Opposition wins mayoral races in two largest cities, adding to the president’s woes.
Ecuador’s President Guillermo Lasso has accepted defeat in a referendum on allowing extradition for organised crime, among other reforms, but added he would continue to fight drug trafficking and keep working to improve social conditions.
The results from Sunday’s voting worsened the political difficulties of Lasso, who has struggled to contain rising insecurity, protests by Indigenous groups that have hurt the economy, and widespread violence in prisons.
The extradition referendum, one of eight reforms on the ballot, would have allowed Ecuadorean suspects to be sent abroad for trial on drugs and weapons charges, among others. Lasso advocated the change as a way to cut crime, which his government has blamed on the transnational narcotics trade.
Ecuador is sandwiched between Colombia and Peru, the world’s two largest cocaine producers, and has become a hub for the global drug trade in recent years.
Though the extradition practice would be new for Ecuador, Latin American countries, including Colombia and Mexico, often accede to extradition requests from the United States and other nations.
But 51.45 percent of votes had opposed the measure, the electoral authority said on Monday after the contents of more than 96 percent of ballot boxes had been counted.
“I accept that the majority doesn’t agree that these [crime] issues would be resolved with the tools put up for consideration in the referendum,” Lasso said in a televised speech.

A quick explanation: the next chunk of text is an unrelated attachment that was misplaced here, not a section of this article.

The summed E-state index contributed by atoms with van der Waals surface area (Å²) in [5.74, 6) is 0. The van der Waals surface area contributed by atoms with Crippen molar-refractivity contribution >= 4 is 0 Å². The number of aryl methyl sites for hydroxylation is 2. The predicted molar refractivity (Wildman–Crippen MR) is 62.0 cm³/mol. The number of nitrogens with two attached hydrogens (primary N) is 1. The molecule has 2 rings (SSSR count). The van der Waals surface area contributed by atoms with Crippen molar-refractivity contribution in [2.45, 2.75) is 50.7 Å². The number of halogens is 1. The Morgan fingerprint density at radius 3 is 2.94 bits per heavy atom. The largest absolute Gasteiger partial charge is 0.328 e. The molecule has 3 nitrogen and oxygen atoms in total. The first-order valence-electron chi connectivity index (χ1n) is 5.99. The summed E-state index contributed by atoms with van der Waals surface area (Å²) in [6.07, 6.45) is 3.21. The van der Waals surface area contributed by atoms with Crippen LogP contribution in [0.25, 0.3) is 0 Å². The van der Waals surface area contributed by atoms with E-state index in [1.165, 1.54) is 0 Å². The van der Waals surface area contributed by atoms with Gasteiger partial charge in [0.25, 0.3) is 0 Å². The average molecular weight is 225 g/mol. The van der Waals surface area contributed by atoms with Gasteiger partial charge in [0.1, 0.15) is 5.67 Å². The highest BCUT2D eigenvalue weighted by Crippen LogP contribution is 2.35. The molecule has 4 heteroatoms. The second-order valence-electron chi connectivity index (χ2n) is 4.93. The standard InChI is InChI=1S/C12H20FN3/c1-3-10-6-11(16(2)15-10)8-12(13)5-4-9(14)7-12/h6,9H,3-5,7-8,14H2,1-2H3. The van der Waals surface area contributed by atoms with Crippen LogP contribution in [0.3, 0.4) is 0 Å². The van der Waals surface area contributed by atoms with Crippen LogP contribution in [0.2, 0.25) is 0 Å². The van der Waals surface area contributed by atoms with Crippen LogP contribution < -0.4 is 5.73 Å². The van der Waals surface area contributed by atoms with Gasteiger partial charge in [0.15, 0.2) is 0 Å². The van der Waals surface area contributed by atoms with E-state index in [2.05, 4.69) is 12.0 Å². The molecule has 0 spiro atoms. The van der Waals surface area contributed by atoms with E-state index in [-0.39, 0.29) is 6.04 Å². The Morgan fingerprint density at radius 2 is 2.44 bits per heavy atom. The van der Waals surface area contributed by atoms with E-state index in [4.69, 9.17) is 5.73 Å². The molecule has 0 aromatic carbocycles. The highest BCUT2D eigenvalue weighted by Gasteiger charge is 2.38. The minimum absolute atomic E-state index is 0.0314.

“But I believe that we Ecuadoreans should have a broad and serious debate, without dogmas or ideologies, about how to face the threat that drug trafficking and its links to sectors of politics represent today,” he added.
Lasso also called on all political parties to forget quarrels and reach a great agreement for the country’s benefit.
A proposed reform to give the attorney general more autonomy to choose prosecutors was also rejected, with about 56.61 percent of votes counted so far against it.
A proposal to reduce the number of lawmakers in the 137-seat assembly to about 100 members also ended in defeat, with the “no” vote securing nearly 53 percent.
Lasso, whose popularity is hovering at about 20 percent, has clashed repeatedly with the opposition-controlled assembly, where some legislators tried to topple him during demonstrations that engulfed Ecuador last year.
Mayoral elections were held on the same day. Voters in the two largest cities supported candidates aligned with former President Rafael Correa.
Voters in Quito, the capital, elected Pabel Munoz, a member of Correa’s political movement, as mayor, while another, Aquiles Alvarez, won in Guayaquil, defeating the Social Christian party after three decades of control of the mayoralty, according to preliminary data from the electoral body.
“The strong performance of the Correismo [a movement associated with Correa] in the regional elections together with what appears to be a government loss in the referendum, if confirmed, leaves a very challenging political scenario for the Lasso administration,” JP Morgan said in a note.
The referendum defeats would further erode Lasso’s political capital, the note said, adding that renewed social protests could be destabilising.
Correa, who left office in 2017 and lives in Belgium, faces eight years in prison in Ecuador on a corruption conviction.